Hurricane Elvis

July 23, 2003

Packing whipsaw winds strong enough to twist construction cranes and snap trees like breadsticks, a wall of thunderstorms Tuesday left two people dead, crippled basic services and had Memphis reeling from its worst weather blow in years — worse, probably, than the infamous 1994 ice storm.

Although it lasted just minutes, the dawn onslaught — blamed on straight-line winds believed to have approached 100 mph — cast indelible imprints of havoc from downtown to Eads and from Bartlett to DeSoto County. Stunned residents emerged to find almost no aspect of everyday life unaffected.

— Reporter Tom Charlier on the paralyzing windstorm that became known as Hurricane Elvis.

The building at 271 Front had the roof ripped off in the straight line winds that blew throughout downtown Memphis on Monday morning. Residents tried to salvage their goods and tried to figure out what to do next. Gregory Jaynes had moved into this unit less than one month ago after relocating to Memphis from New York. More than 700,000 residents lost electricity - some for as long as 16 days - and damage to homes, businesses and public facilities approached $500 million. The storm crippled transportation, knocking out three-fourths of the traffic lights in Memphis and shutting down Memphis International Airport. (Karen Pulfer Focht/The Commercial Appeal)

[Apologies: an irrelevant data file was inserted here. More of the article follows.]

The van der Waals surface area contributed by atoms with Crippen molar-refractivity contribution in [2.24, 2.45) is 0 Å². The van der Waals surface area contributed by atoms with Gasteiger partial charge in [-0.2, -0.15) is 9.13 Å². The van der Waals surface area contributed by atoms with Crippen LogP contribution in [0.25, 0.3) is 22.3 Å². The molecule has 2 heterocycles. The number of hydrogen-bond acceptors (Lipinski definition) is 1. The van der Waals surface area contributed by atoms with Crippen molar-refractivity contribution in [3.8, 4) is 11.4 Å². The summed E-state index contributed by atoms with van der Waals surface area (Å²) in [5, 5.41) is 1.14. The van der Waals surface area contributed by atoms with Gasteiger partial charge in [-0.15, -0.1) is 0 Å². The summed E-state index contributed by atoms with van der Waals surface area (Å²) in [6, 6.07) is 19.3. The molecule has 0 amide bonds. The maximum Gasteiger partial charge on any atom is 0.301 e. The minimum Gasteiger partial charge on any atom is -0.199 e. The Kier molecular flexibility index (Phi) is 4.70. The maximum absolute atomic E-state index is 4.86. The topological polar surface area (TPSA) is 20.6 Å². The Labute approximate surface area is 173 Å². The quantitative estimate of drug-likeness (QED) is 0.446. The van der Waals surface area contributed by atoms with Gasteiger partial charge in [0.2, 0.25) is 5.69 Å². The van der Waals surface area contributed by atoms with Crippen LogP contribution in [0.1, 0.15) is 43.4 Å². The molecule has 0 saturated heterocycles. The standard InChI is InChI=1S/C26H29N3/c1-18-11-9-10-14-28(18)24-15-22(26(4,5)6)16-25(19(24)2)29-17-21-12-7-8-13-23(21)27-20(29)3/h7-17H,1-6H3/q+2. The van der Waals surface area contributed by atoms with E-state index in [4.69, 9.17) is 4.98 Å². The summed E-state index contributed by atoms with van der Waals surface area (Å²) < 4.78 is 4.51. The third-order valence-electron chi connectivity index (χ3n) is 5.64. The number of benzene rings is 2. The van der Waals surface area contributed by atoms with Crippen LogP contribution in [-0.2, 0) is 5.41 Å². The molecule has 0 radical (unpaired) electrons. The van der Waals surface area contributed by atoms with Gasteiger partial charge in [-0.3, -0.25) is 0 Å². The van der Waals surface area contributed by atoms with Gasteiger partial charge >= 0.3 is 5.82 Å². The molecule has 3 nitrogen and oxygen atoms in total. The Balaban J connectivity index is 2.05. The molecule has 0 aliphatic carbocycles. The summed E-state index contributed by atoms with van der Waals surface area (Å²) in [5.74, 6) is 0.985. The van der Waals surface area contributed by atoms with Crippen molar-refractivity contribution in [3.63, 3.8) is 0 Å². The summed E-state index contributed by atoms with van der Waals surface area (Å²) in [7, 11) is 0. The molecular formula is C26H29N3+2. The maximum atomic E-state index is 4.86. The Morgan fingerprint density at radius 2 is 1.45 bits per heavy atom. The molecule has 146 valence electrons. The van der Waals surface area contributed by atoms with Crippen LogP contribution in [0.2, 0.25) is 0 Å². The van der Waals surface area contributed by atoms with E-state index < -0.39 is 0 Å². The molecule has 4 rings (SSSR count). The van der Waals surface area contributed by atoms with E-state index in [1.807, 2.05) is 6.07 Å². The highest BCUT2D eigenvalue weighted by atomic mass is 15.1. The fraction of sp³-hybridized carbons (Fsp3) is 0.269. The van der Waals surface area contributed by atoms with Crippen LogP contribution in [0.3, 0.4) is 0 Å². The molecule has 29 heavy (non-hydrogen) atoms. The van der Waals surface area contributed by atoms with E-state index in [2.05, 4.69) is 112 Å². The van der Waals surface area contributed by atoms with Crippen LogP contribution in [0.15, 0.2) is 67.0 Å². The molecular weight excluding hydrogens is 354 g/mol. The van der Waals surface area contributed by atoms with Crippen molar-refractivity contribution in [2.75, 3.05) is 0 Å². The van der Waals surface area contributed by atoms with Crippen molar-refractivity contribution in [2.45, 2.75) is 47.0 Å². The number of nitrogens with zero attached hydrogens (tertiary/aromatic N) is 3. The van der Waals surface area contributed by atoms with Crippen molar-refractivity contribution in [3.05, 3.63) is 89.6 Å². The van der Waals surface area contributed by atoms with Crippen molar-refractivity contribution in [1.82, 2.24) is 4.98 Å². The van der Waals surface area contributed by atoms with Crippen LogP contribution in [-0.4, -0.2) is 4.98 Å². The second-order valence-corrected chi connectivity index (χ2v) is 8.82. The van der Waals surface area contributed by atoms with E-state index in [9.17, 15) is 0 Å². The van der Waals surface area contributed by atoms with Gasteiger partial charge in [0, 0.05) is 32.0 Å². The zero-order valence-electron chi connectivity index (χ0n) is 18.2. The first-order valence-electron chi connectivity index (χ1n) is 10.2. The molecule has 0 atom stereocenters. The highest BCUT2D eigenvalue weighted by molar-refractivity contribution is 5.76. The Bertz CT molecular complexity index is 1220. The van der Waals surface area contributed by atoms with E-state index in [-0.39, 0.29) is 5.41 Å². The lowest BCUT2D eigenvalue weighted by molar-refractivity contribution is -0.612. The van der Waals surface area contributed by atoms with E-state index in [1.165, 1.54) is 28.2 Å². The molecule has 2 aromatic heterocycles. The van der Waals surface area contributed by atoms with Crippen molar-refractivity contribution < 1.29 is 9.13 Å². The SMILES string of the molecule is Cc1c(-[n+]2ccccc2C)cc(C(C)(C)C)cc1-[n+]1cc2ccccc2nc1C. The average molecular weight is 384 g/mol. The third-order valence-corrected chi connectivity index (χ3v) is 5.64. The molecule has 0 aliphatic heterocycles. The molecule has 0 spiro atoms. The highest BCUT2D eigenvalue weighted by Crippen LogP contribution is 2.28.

The Gibson Guitar Factory, its lounge and the Rock 'N' Soul Museum suffered the worst damage downtown. About 100 employees were inside when the storm blew away the east corner of the building on George W. Lee Avenue. (The Commercial Appeal)

A massive oak jacked up the front end of a nearby SUV when it toppled in the yard of a house on Jefferson Avenue near East Parkway. (A. J. Wolfe/The Commercial Appeal)

My Town Roofing
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